After losing a High Court ruling in June, the government are now going to the very top – the Supreme Court – to defend a vindictive policy.
Pic: From Channel 4‘s coverage of the benefit cap findings on Thursday.
It’s hard to think of anything more callous, but the government are going to the highest court in the land to defend a policy that attacks single mothers.
The true impact of the government’s benefit cap was laid bare yesterday: government statistics revealed that 68,079 households are being hit by the government’s benefit cap – three times higher than the same time last year.
71% of those hit – the vast majority – are single parents. In that group, 37,000 had children under five years old, 55% of the total number capped, according to analysis by Inside Housing.
16,960 are lone parent families with a child aged under two, while half of those affected lose more than £50 a week as a result of the cap, according to Shelter. For low income families, that’s a huge loss.
While the Daily Mail rant that the policy is stopping people ‘raking in more in handouts,’ the reality is much darker. There are two groups hit hardest by this move: the very youngest, and some of the poorest women in our society.
According to figures from single parent charity Gingerbread and seen by Left Foot Forward:
- To date, 92,345 single parents have been hit by the benefit cap, of which 88,679 (96%) – are women
- Of those hit by the cap after it was further reduced by the government in November 2016, 45,369 single parents – of which 43,617 (96%) were women.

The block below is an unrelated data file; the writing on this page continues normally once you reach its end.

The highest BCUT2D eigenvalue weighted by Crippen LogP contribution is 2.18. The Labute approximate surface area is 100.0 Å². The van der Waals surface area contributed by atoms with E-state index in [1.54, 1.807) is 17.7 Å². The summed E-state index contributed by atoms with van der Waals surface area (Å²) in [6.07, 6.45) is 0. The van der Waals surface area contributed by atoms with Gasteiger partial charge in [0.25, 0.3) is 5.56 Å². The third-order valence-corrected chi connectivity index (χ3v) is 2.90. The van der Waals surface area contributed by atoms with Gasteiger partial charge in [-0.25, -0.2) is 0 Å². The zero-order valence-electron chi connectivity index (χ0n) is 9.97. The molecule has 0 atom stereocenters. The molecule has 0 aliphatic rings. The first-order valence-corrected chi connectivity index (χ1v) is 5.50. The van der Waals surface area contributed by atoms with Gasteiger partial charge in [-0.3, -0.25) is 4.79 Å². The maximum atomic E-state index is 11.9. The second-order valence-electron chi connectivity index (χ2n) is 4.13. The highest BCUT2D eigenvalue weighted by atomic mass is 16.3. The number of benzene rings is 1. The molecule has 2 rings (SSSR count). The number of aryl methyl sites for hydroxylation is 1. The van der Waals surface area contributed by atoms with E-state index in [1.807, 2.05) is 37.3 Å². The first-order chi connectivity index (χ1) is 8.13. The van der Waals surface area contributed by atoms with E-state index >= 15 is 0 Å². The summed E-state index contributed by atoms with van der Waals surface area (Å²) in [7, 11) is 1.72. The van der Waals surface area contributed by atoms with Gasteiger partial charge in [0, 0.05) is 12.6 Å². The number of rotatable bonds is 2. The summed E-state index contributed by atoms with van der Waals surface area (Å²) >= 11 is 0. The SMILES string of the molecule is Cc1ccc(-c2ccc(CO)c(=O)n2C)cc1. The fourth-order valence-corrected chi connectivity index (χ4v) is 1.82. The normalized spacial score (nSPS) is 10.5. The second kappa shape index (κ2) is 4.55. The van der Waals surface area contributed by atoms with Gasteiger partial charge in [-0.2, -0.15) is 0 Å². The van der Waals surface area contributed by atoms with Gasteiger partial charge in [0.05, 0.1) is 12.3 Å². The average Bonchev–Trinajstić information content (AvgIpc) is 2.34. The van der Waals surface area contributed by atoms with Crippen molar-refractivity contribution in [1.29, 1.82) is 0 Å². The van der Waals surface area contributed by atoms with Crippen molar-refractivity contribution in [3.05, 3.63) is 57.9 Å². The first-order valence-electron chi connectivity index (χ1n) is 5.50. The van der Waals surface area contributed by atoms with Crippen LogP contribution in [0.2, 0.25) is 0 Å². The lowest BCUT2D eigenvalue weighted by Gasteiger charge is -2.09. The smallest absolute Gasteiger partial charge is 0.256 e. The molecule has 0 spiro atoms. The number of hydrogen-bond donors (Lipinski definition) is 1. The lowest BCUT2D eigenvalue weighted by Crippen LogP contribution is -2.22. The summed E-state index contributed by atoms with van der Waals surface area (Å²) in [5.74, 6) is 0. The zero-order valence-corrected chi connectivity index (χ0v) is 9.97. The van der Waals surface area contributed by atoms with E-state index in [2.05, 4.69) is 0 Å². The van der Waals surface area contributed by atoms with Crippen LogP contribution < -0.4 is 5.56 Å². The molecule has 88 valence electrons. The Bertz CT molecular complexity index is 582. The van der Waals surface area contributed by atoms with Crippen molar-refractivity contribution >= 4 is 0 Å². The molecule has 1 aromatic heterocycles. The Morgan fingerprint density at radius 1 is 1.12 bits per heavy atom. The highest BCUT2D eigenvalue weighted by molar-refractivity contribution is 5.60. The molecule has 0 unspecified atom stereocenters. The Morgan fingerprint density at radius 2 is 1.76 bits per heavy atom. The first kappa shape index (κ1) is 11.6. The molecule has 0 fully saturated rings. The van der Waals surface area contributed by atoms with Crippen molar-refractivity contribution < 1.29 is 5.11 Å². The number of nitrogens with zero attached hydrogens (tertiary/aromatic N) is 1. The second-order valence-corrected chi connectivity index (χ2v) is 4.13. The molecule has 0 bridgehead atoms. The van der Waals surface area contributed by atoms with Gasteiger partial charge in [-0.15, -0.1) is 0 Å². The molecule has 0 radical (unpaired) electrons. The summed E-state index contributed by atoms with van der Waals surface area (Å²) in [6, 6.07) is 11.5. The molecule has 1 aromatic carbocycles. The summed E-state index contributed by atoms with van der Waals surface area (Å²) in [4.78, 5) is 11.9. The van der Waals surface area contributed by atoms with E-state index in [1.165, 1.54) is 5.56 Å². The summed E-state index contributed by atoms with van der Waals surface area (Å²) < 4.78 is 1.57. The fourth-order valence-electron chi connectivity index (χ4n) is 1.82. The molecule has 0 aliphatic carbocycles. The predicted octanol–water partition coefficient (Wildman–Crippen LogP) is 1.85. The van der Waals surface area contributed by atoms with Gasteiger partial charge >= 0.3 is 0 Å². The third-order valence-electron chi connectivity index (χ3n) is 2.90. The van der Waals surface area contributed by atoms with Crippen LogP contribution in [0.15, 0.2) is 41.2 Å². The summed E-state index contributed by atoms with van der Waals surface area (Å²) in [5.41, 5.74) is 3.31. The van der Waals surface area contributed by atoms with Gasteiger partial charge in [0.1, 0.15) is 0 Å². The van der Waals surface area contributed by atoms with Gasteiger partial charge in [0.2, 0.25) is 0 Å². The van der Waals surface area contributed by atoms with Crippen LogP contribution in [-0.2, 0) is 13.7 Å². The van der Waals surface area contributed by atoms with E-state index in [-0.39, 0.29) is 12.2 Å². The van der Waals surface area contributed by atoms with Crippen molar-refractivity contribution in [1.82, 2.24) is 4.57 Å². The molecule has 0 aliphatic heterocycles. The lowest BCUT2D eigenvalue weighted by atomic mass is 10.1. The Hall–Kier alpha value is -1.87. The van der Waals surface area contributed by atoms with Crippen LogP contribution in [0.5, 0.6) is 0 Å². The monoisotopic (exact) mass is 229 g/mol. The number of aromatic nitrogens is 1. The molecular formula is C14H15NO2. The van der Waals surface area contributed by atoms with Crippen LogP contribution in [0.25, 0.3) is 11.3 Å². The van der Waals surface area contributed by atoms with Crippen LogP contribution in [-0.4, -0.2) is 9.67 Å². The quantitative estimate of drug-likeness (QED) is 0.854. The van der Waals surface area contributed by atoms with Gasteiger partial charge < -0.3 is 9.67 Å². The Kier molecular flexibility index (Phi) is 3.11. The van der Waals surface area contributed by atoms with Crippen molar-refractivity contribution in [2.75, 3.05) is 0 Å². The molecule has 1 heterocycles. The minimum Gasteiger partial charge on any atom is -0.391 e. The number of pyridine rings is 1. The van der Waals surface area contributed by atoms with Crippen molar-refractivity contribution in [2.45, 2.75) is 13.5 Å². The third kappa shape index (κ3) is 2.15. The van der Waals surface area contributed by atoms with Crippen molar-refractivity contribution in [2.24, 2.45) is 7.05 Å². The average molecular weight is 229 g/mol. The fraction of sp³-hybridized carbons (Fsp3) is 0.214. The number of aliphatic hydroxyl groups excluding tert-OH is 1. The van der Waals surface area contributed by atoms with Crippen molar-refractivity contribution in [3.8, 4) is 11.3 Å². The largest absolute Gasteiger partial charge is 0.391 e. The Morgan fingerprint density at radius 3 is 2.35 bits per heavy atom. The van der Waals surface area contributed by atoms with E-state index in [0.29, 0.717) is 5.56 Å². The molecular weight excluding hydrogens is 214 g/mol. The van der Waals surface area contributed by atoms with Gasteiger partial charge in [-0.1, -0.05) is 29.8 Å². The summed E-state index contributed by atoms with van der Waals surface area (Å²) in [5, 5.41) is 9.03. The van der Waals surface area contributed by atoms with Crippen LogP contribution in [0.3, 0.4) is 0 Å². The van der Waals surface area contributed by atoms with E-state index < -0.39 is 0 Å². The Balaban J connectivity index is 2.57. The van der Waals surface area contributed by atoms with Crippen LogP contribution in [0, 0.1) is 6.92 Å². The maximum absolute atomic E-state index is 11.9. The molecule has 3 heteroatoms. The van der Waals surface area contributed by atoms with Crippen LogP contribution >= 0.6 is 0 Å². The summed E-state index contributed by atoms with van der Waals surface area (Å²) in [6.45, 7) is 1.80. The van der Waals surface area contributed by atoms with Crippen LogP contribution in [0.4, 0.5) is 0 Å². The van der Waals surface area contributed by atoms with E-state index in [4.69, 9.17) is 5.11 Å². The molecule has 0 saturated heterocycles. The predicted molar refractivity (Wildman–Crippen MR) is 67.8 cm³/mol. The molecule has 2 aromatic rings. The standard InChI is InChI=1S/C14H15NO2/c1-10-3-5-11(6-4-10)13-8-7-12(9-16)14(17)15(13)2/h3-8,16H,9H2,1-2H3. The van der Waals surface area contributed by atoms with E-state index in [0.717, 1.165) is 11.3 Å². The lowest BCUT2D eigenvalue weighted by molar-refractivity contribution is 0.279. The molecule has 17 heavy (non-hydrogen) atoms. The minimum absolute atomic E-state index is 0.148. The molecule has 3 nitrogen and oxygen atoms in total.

Yet after losing a High Court ruling in June, the government are now going to the very top – the Supreme Court – to defend this clearly discriminatory policy.
This was a case brought by four lone parent families who said the cap would have a disproportionate impact on them. They, and the court, were right – and they’ve been vindicated by these new figures.
The court heard from mothers who had to cut back on food for themselves to feed their children, from rape victims who have fled to new accommodation. Take one:
“[Jane (anonymised)] has four children, aged 17, 14, 13, 7 and 14 months…The youngest child was conceived following a rape by her husband: she has indeed been the victim of an abusive relationship over the years. She has since February 2017 been living in suitable accommodation, but the cap has resulted in a shortfall of £151.76 per week.
“She was able to obtain DHPs [Discretionary Housing Payments] but only for short terms and with no promise that they would continue. On having been granted a DHP on 20 April 2017, the council wrote a letter dated the same day saying it had been cancelled. The way she has been treated has distressed her. She wishes to work when she can.”
Mr Justice Collins put it better than anyone, speaking in the High Court in May:
“The evidence shows that the cap is capable of real damage to individuals such as the claimants. They are not workshy but find it, because of the care difficulties, impossible to comply with the work requirement.
“Most lone parents with children under two are not the sort of households the cap was intended to cover and, since they will depend on DHP, they will remain benefit households.
“Real misery is being caused to no good purpose.”
Instead of dealing with the root causes of the benefits bill – a total failure of the government to build social housing and clamp down on insecure work – this is a policy is pushing people into homelessness and despair.
In the wake of yesterday’s findings, the government should drop their vindictive appeal immediately. It’s not too late.
Josiah Mortimer is Editor of Left Foot Forward. Follow him on Twitter.
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